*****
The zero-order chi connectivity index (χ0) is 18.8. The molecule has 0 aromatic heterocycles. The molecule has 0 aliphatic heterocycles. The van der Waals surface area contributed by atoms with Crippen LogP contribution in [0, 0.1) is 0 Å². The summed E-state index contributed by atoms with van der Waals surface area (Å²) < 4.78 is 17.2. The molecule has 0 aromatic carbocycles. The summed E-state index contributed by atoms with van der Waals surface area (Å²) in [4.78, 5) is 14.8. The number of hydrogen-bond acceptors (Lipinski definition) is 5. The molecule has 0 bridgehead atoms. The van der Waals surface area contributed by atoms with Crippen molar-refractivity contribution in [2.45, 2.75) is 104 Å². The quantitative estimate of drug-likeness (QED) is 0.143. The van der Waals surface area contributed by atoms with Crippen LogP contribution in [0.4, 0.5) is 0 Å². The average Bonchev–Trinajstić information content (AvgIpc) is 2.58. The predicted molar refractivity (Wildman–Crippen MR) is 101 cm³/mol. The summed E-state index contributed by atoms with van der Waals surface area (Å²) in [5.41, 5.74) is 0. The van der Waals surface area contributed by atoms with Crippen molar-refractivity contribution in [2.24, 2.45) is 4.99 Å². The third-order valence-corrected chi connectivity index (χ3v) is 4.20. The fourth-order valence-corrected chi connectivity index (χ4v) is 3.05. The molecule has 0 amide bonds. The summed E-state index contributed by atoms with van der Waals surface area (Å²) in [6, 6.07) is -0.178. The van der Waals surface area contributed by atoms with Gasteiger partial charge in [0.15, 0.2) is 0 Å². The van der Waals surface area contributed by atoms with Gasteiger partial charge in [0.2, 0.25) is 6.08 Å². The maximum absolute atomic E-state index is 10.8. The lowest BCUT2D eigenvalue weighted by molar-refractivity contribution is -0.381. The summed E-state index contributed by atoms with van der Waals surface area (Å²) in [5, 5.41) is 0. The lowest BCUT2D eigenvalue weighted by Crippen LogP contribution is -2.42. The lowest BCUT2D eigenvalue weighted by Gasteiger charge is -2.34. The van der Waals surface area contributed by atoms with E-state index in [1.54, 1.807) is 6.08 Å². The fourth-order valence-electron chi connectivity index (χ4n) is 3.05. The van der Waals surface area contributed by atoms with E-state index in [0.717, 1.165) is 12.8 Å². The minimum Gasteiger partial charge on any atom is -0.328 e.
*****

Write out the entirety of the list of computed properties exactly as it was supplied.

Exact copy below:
The zero-order chi connectivity index (χ0) is 18.8. The molecule has 0 aromatic heterocycles. The molecule has 0 aliphatic heterocycles. The van der Waals surface area contributed by atoms with Crippen LogP contribution in [0, 0.1) is 0 Å². The summed E-state index contributed by atoms with van der Waals surface area (Å²) < 4.78 is 17.2. The molecule has 0 aromatic carbocycles. The summed E-state index contributed by atoms with van der Waals surface area (Å²) in [4.78, 5) is 14.8. The number of hydrogen-bond acceptors (Lipinski definition) is 5. The molecule has 0 bridgehead atoms. The van der Waals surface area contributed by atoms with Crippen molar-refractivity contribution in [2.45, 2.75) is 104 Å². The quantitative estimate of drug-likeness (QED) is 0.143. The van der Waals surface area contributed by atoms with Crippen LogP contribution in [0.4, 0.5) is 0 Å². The average Bonchev–Trinajstić information content (AvgIpc) is 2.58. The predicted molar refractivity (Wildman–Crippen MR) is 101 cm³/mol. The summed E-state index contributed by atoms with van der Waals surface area (Å²) in [5.41, 5.74) is 0. The van der Waals surface area contributed by atoms with Crippen molar-refractivity contribution in [2.24, 2.45) is 4.99 Å². The third-order valence-corrected chi connectivity index (χ3v) is 4.20. The fourth-order valence-corrected chi connectivity index (χ4v) is 3.05. The molecule has 0 amide bonds. The summed E-state index contributed by atoms with van der Waals surface area (Å²) in [6, 6.07) is -0.178. The van der Waals surface area contributed by atoms with Gasteiger partial charge in [0.15, 0.2) is 0 Å². The van der Waals surface area contributed by atoms with Gasteiger partial charge in [0.2, 0.25) is 6.08 Å². The maximum absolute atomic E-state index is 10.8. The lowest BCUT2D eigenvalue weighted by molar-refractivity contribution is -0.381. The summed E-state index contributed by atoms with van der Waals surface area (Å²) in [5, 5.41) is 0. The lowest BCUT2D eigenvalue weighted by Crippen LogP contribution is -2.42. The lowest BCUT2D eigenvalue weighted by Gasteiger charge is -2.34. The van der Waals surface area contributed by atoms with E-state index in [1.54, 1.807) is 6.08 Å². The fourth-order valence-electron chi connectivity index (χ4n) is 3.05. The van der Waals surface area contributed by atoms with E-state index in [0.717, 1.165) is 12.8 Å². The minimum Gasteiger partial charge on any atom is -0.328 e.